A teaching assistant in New York City is grateful to a mystery woman who turned in her 3-carat diamond ring to the subway's lost and found.
Hager Elsayed discovered her ring was gone while riding the N train on her way to a doctor's appointment.
"I noticed it was missing as soon as I sat down," she recalled. "I was devastated. I just prayed to God it was at home somewhere."
She tore her home apart; it wasn't there.
She felt terrible. Her fiance, Juan Rivera, lamented that he was still paying for the ring.
"He was pretty upset," said Elsayed. "But he was also in denial. He said, 'There is no way you can lose a ring like that.'"
The ring had always been loose on her finger, and may have gotten more loose after Elsayed lost some weight after getting sick.
About two months later, something clicked when Elsayed saw the station agent in Brooklyn. She realized he'd been working there the day her ring went missing and asked him if it had been found.
"I showed him a picture of it, and he said, 'Yeah, that's the ring,'" said Elsayed.
"I was so excited, I gave him a hug," she said. "He was such a good guy."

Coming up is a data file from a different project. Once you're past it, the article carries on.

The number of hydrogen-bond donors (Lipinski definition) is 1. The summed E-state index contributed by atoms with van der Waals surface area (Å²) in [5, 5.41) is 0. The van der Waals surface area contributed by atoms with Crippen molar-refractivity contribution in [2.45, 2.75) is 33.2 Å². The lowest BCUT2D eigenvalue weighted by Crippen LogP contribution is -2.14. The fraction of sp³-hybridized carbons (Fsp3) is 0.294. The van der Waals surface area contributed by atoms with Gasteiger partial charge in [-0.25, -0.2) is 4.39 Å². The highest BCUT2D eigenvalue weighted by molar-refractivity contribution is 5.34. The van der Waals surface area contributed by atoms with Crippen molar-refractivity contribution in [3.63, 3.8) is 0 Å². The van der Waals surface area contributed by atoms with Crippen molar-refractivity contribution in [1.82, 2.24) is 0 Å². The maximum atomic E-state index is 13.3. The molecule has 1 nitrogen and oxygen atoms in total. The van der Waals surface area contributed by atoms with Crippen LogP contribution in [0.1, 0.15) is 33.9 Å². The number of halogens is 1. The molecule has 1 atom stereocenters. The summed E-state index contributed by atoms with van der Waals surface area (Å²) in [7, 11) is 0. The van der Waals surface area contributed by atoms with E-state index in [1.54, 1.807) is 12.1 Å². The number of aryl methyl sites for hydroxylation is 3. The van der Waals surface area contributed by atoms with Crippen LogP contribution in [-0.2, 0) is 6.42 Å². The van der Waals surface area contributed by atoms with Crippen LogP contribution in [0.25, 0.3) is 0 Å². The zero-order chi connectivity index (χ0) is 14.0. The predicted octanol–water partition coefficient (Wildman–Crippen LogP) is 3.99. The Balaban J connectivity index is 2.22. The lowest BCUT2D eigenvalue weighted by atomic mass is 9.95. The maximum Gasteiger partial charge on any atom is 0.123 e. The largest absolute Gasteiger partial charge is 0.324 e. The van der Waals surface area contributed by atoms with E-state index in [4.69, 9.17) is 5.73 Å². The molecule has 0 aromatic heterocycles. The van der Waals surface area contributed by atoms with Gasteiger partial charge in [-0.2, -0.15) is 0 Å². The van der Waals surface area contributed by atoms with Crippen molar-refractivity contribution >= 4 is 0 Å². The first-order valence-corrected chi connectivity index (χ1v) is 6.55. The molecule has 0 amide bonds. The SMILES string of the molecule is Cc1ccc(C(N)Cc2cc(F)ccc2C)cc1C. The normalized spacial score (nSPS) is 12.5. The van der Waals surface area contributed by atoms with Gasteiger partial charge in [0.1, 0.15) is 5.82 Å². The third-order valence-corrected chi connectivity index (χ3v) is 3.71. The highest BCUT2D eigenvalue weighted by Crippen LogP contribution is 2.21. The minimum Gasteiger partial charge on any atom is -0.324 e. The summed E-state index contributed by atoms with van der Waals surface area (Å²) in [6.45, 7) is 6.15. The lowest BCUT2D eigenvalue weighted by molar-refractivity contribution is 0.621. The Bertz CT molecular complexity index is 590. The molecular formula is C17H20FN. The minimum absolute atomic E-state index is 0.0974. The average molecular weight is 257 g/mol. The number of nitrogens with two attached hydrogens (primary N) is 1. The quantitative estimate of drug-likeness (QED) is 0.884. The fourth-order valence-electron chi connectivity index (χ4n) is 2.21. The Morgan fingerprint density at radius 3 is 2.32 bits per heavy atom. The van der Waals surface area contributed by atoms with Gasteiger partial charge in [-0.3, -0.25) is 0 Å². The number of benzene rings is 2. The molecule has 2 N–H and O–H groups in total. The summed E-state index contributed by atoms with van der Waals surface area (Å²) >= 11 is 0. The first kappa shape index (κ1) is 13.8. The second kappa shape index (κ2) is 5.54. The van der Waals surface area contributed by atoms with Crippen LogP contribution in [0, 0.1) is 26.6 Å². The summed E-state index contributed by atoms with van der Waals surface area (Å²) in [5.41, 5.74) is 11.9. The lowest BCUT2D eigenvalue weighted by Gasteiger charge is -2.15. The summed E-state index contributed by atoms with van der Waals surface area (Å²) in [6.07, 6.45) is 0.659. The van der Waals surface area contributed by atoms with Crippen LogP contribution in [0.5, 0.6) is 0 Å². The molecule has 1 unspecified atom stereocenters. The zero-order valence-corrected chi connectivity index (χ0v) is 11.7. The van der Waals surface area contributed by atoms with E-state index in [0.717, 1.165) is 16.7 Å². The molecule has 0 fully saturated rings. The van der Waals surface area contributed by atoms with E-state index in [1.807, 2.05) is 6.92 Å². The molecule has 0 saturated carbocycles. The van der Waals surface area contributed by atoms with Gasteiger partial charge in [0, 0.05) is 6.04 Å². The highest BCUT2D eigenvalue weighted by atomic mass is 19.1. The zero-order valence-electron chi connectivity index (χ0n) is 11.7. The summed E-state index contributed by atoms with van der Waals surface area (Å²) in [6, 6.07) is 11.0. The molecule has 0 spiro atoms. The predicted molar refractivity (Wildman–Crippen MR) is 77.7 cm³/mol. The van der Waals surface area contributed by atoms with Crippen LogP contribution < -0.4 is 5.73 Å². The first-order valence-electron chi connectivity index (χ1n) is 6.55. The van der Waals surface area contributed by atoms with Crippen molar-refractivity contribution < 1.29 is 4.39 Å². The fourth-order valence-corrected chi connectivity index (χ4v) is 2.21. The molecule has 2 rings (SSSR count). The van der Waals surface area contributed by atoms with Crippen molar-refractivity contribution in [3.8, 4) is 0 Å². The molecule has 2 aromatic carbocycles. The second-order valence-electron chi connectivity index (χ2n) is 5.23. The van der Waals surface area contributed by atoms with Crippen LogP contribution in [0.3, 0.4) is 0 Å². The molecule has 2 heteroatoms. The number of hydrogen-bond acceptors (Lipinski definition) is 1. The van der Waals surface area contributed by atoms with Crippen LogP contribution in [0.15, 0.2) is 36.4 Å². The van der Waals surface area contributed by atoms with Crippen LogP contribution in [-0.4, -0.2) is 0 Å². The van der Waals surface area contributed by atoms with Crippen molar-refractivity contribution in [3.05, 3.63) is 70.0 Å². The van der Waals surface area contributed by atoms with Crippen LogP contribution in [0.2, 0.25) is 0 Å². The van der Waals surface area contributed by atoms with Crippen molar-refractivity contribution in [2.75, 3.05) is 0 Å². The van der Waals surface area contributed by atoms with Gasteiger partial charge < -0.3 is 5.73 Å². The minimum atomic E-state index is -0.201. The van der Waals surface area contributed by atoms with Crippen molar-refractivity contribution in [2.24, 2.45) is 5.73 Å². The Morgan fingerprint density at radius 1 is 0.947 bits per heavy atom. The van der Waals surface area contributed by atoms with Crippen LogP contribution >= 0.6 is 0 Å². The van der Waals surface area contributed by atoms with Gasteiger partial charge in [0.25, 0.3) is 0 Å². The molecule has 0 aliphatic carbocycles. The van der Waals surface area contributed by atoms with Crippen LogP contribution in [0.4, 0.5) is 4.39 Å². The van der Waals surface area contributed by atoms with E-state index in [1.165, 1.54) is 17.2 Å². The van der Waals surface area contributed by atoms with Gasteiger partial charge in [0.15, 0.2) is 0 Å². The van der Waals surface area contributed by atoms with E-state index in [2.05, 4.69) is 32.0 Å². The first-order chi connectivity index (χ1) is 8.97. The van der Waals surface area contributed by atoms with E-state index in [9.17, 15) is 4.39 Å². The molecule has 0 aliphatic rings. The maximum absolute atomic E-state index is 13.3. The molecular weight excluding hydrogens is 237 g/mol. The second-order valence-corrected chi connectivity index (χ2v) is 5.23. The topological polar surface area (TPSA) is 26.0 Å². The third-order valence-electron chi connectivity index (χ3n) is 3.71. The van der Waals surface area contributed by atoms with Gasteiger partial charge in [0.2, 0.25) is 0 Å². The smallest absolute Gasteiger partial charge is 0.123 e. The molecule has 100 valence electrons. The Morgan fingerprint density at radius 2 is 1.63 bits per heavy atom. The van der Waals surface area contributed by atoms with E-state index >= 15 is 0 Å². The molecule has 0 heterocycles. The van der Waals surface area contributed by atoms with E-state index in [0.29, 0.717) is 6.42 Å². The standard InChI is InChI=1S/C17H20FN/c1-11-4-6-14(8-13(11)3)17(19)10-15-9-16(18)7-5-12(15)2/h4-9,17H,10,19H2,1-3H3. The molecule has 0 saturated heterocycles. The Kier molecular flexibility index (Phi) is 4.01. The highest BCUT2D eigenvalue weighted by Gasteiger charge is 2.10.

Anthony Tiralosi told her an elderly woman who spoke no English had discovered it near the MetroCard machine and turned it in.
Tiralosi told the New York Post he knew it was valuable because he had previously worked selling jewelry, but he never thought about keeping it. Instead, he went home and told his kids about the ring. He wanted them to know the importance of returning something that doesn't belong to them.
As for the mystery woman, "She's an angel, whoever she is, and God bless her honesty," said Elsayed.
"The whole moral of the story is there are still good people out there," Elsayed said.
And Elsayed says the ring won't be going anywhere again: she's had it resized and "it's now stuck on my finger."
Copyright Associated Press / NBC New York